We see through Mia’s eyes, and through Walden’s pen, the comforting intimacy of their sleeping quarters, with its Teddy bears and bunk beds; the sublime ruined space cathedral and the other flying buildings they restore; and the realistic tasks that Mia and Jules slog through—hauling rubble, sharing sandwiches, and trying to “get through a whole day without turning into jelly” from overwork. We worry when Mia worries, and we have fun when she has fun. Jules puts into words the way Mia feels: “We don’t actually do this job to fix things,” she says. “We do it ’cause we get to climb and jump off stuff.”

Before she joined this close-knit crew, Mia attended an élite boarding school. This is where Walden sets her B plot, a place of crushes, mean girls, shifting rivalries, vast halls, anti-gravity stations, and a school-wide, slightly Quidditch-like sport called Lux, whose fish-shaped flight craft race and dodge through tunnels and in midair. Almost as soon as we meet Mia, she falls hard for a new and far more academically talented student named Grace, who reciprocates. Grace convinces a forbidding coach to let Mia chase her dream of playing Lux. The sport is normally off limits to first-years, but our couple won’t let that rule stop them. “We may be freshmen,” Grace declares, “but you can’t put an age limit on passion and dedication.”

“On a Sunbeam” is less like any other American comic, page by page, than it is like a film by Hayao Miyazaki. For Walden, faces and bodies are not types or dummies for action scenes but ways to convey emotion and expression, even as the backdrops—speleological, astronomical, aquatic, or forested—flourish and shine. Walden’s dialogue—never talky, but never too sparse to follow—complements her characters’ body language; it also brings out the feeling of ninth and tenth grade, when every impediment seems like an apocalypse, and every kind word like an angel’s violin. But that dialogue is also a clue to a set of cosmic mysteries that connect younger and older characters, present and backstory, A plot and B plot. Why does Charlotte’s employer distrust her? What does Elliott fear, and why can’t they go home? Can Mia and Jules adjust to life with this tightly knit, and apparently romantic, triad? Will Mia find love?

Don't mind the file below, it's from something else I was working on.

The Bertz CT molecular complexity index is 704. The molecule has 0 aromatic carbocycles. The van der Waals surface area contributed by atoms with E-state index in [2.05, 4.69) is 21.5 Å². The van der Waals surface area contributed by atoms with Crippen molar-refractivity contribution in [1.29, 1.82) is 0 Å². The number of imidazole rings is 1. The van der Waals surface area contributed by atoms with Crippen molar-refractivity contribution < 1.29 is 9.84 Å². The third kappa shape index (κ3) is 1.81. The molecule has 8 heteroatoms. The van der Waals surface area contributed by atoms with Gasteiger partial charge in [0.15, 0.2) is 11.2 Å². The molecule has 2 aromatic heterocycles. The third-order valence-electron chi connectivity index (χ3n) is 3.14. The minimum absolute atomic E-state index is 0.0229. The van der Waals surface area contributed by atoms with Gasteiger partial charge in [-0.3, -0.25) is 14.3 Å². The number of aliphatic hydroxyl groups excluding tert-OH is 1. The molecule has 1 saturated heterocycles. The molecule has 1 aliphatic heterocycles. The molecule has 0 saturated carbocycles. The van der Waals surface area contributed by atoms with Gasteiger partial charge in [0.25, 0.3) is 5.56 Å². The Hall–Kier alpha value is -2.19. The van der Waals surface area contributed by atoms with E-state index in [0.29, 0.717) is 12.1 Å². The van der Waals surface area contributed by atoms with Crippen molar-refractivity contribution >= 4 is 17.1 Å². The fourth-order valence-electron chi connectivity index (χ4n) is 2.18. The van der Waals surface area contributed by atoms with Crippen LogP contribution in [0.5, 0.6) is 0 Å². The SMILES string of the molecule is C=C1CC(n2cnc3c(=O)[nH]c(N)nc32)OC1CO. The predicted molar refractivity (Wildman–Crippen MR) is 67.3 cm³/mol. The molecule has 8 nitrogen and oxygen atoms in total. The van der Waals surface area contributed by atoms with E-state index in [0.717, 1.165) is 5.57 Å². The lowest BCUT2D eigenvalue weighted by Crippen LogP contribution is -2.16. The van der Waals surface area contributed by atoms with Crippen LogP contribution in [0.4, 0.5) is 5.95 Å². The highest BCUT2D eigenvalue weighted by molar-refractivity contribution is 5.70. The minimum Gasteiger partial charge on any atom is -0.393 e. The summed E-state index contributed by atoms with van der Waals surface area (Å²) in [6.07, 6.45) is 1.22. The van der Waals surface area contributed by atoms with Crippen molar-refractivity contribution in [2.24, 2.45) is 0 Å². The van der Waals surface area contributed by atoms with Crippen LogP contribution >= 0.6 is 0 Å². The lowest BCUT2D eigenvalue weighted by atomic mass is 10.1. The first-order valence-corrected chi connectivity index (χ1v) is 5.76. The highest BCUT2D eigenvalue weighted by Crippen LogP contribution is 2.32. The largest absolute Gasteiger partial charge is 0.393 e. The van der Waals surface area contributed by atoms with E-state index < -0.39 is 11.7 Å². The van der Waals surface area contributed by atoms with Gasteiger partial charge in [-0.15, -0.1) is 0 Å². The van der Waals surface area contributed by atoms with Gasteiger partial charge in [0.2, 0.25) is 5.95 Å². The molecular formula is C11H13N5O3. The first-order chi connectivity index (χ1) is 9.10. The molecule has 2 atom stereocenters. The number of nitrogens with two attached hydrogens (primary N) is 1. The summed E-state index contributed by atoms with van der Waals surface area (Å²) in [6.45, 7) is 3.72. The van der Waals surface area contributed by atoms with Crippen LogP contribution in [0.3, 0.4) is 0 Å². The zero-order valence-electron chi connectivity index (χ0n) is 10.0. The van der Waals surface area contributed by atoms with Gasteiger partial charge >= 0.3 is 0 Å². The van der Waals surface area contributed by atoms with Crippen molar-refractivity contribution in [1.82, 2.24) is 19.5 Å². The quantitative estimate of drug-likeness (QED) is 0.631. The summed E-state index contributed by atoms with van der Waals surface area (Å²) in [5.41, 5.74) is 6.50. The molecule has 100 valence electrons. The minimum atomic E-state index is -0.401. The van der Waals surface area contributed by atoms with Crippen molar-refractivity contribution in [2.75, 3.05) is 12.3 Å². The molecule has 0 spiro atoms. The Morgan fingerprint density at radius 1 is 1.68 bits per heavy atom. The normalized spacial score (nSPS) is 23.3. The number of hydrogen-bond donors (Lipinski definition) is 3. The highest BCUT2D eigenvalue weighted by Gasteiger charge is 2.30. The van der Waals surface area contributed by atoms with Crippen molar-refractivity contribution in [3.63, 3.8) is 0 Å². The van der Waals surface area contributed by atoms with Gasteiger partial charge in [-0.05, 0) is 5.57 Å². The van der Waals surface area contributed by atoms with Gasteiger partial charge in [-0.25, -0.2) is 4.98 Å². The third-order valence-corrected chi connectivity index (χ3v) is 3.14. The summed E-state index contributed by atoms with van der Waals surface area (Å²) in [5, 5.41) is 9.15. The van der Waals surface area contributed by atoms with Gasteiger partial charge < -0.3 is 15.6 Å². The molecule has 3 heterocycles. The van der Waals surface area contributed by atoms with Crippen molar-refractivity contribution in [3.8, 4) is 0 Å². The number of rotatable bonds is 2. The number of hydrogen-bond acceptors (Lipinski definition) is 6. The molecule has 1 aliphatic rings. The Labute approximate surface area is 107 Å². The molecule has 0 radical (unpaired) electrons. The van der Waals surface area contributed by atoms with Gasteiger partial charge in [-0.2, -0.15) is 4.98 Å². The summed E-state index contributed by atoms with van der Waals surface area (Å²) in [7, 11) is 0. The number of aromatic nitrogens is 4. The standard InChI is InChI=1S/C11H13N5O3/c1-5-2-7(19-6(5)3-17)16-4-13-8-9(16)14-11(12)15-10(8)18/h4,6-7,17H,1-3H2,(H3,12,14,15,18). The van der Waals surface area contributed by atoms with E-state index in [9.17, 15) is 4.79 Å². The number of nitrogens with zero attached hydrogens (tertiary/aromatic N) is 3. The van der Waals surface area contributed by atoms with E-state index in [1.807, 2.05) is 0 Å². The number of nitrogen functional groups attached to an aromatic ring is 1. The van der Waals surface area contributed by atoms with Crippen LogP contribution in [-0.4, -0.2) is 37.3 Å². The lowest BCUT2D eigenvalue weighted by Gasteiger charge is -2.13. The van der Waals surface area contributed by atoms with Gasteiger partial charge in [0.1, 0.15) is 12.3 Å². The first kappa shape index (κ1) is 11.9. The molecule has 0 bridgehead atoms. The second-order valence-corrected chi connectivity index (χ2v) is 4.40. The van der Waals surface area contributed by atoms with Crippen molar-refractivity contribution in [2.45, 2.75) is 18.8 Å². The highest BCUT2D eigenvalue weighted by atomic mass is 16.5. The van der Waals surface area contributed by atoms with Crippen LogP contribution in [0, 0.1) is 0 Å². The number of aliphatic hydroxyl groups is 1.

Mia has already found it, with Grace, and then lost it. Just as in “Spinning”—and in several other comics by Walden, short and long—our point-of-view character fell hard for a smart, dark-skinned girl when both were in their teens, and then that girl left, suddenly, and without much explanation. In “Spinning,” the real Walden goes on with her heartbroken life. In this much longer but equally heartbreaking epic, the school-age couple of Mia and Grace break up for far more complex reasons, and a mission to a secluded planet of volcanic tunnels and warriors with Amish hats (really) is required to rescue Grace, who may not want to be rescued.